Portfolio Selection and Revision in Investment Portfolio Management

Portfolio Selection

Portfolio analysis provides the input for the next phase in portfolio management, which is portfolio selection. The proper goal of portfolio construction is to generate a portfolio that provides the highest returns at a given level of risk. A portfolio having this characteristic is known as an efficient portfolio. The inputs from portfolio analysis can be used to identify the set of efficient portfolios. From this set of efficient portfolios the optimum portfolio has to be selected for investment. Harry Markowitz portfolio theory provides both the conceptual framework and analytical tools for determining the optimal portfolio in a disciplined and objective way.

Portfolio Revision

Once the portfolio is constructed, it undergoes changes due to changes in market prices and reassessment of companies. Portfolio revision means alteration of the composition of debt/equity instruments, shifting from the one industry to another industry, changing from one company to another company. Any portfolio requires monitoring and revision. Portfolios activities will depend on daily basis keeping in view the market opportunities. Portfolio revision uses some theoretical tools like security analysis, Markowitz model, Risk-Return evaluation.

Portfolio Selection and Revision in Investment Portfolio Management

Portfolio revision involves changing the existing mix of securities. This may be effected either by changing the securities currently included in the portfolio or by altering the proportion of fund invested in the securities. New securities may be added to the portfolio or some of the existing securities may be removed from the portfolio. Portfolio revision thus, leads to purchasing and sales of securities. The objective of portfolio revision is the same as the objective of portfolio selection, i.e maximizing the return for a given level of risk or minimizing the risk for a given level of return. The ultimate aim of portfolio revision is maximization of returns and minimizing of risk.

Having constructed the optimal portfolio, the investor has to constantly monitor the portfolio to ensure that it continues to be optimal. As the economy and financial markets are dynamic, changes take place almost daily. As time passes, securities, which were once attractive, may cease to be so. New securities with promises of high returns and low risk may emerge. The investor now has to revise his portfolio in the light of the development in the market. This revision leads to purchase of some new securities and sale of some of the existing securities from the portfolio. The mixture of security and its proportion in the portfolio changes as a result of the revision.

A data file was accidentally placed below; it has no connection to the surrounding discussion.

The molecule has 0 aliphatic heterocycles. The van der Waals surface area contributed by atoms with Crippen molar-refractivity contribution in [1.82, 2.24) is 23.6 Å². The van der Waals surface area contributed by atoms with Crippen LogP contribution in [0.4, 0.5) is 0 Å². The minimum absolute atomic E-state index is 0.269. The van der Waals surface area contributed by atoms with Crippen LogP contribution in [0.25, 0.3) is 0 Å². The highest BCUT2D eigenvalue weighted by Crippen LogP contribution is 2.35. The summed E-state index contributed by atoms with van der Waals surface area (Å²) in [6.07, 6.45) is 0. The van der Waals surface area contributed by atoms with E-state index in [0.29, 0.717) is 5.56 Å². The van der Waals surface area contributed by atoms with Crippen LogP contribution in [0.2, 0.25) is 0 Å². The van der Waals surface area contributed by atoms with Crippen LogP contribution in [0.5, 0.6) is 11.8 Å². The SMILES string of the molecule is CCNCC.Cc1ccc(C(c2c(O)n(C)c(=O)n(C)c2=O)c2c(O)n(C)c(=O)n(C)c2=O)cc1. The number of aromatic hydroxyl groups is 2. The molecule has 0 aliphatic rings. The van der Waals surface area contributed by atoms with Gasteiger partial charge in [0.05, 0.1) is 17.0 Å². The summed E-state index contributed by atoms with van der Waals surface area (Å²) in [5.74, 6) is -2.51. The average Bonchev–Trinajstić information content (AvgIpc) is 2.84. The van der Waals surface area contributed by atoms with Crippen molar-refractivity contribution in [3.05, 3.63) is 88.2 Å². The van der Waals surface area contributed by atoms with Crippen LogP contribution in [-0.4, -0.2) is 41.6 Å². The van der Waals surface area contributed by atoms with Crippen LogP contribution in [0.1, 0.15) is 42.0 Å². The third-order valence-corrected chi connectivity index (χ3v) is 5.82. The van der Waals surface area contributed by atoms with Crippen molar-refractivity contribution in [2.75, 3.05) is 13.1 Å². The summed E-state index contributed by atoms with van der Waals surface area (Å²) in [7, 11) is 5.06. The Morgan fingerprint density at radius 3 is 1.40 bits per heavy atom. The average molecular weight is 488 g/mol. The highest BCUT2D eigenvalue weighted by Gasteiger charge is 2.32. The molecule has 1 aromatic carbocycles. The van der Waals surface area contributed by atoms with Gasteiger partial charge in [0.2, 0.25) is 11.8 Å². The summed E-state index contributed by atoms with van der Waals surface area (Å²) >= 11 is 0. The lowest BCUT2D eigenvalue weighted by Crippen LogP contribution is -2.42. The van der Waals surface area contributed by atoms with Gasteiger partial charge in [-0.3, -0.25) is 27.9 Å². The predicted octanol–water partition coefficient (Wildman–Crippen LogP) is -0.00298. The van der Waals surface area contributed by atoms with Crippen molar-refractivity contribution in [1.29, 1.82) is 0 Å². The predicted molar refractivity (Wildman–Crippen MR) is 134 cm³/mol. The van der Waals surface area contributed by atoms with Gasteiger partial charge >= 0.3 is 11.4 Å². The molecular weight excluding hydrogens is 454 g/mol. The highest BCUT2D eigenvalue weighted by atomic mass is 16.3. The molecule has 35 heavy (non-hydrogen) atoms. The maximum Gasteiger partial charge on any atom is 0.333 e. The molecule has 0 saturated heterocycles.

Portfolio revision may also be necessitated some investor related changes such as availability of additional funds, changes in risk attitude need of cash for other alternative use etc.

Whatever be the reason for portfolio revision, it has to be done scientifically and objectively so as to ensure the optimality of the revised portfolio. Portfolio revision is not a casual process to be carried out without much care. In fact, in the entire process of portfolio management portfolio revision is as important as portfolio analysis and selection. In portfolio management, the maximum emphasis is placed on portfolio analysis and selection which leads to the construction of the optimal portfolio. Very little discussion is seen on portfolio revision which is as important as portfolio analysis and selection.

Portfolio revision involving purchase and sale of securities gives rise to certain problem which acts as constraints in portfolio revision, from those constraints some may be as following:

  1. Statutory Stipulations: Investment companies and mutual funds manage the largest portfolios in every country. These institutional investors are normally governed by certain statutory stipulations regarding their investment activity. These stipulations often act as constraints in timely portfolio revision.
  2. Transaction Cost: Buying and selling of securities involve transaction costs such as commission and brokerage. Frequent buying and selling of securities for portfolio revision may push up transaction cost thereby reducing the gains from portfolio revision. Hence, the transaction costs involved in portfolio revision may act as a constraint to timely revision of portfolio.
  3. Intrinsic Difficulty: Portfolio revision is a difficult and time-consuming exercise. The methodology to be followed for portfolio revision is also not clearly established. Different approaches may be adopted for the purpose. The difficulty of carrying out portfolio revision it self may act as a restriction to portfolio revision.
  4. Taxes: Tax is payable on the capital gains arising from sale of securities. Usually, long term capital gains are taxed at a lower than short-term capital gains. To qualify as long-term capital gain, a security must be held by an investor for a period not less than 12 months before sale. Frequent sales of securities in the course of periodic portfolio revision of adjustment will result in short-term capital gains which would be taxed at a higher rate compared to long-term capital gains. The higher tax on short-term capital gains may act as a constraint to frequent portfolios.

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